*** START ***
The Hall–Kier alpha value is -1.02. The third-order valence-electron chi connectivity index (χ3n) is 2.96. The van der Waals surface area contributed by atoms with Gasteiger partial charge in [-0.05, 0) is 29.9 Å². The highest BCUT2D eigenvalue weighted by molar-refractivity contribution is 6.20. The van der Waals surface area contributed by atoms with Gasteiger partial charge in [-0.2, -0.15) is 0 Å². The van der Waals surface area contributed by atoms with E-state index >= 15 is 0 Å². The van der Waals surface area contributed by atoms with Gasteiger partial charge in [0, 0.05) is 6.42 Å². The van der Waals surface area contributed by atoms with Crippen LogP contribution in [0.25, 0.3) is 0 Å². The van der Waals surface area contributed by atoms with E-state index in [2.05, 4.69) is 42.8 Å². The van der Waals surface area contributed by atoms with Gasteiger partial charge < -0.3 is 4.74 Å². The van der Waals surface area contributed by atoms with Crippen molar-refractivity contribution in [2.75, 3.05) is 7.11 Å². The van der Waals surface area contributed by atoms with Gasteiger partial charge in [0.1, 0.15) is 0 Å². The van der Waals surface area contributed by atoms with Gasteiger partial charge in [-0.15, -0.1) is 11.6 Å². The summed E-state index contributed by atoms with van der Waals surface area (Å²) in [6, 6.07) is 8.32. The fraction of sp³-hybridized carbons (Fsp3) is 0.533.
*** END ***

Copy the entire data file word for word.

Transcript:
The Hall–Kier alpha value is -1.02. The third-order valence-electron chi connectivity index (χ3n) is 2.96. The van der Waals surface area contributed by atoms with Gasteiger partial charge in [-0.05, 0) is 29.9 Å². The highest BCUT2D eigenvalue weighted by molar-refractivity contribution is 6.20. The van der Waals surface area contributed by atoms with Gasteiger partial charge in [-0.2, -0.15) is 0 Å². The van der Waals surface area contributed by atoms with E-state index >= 15 is 0 Å². The van der Waals surface area contributed by atoms with Gasteiger partial charge in [0, 0.05) is 6.42 Å². The van der Waals surface area contributed by atoms with Crippen LogP contribution in [0.25, 0.3) is 0 Å². The van der Waals surface area contributed by atoms with E-state index in [2.05, 4.69) is 42.8 Å². The van der Waals surface area contributed by atoms with Gasteiger partial charge < -0.3 is 4.74 Å². The van der Waals surface area contributed by atoms with Crippen molar-refractivity contribution in [2.75, 3.05) is 7.11 Å². The van der Waals surface area contributed by atoms with Gasteiger partial charge in [0.1, 0.15) is 0 Å². The van der Waals surface area contributed by atoms with Gasteiger partial charge in [-0.15, -0.1) is 11.6 Å². The summed E-state index contributed by atoms with van der Waals surface area (Å²) in [6, 6.07) is 8.32. The fraction of sp³-hybridized carbons (Fsp3) is 0.533.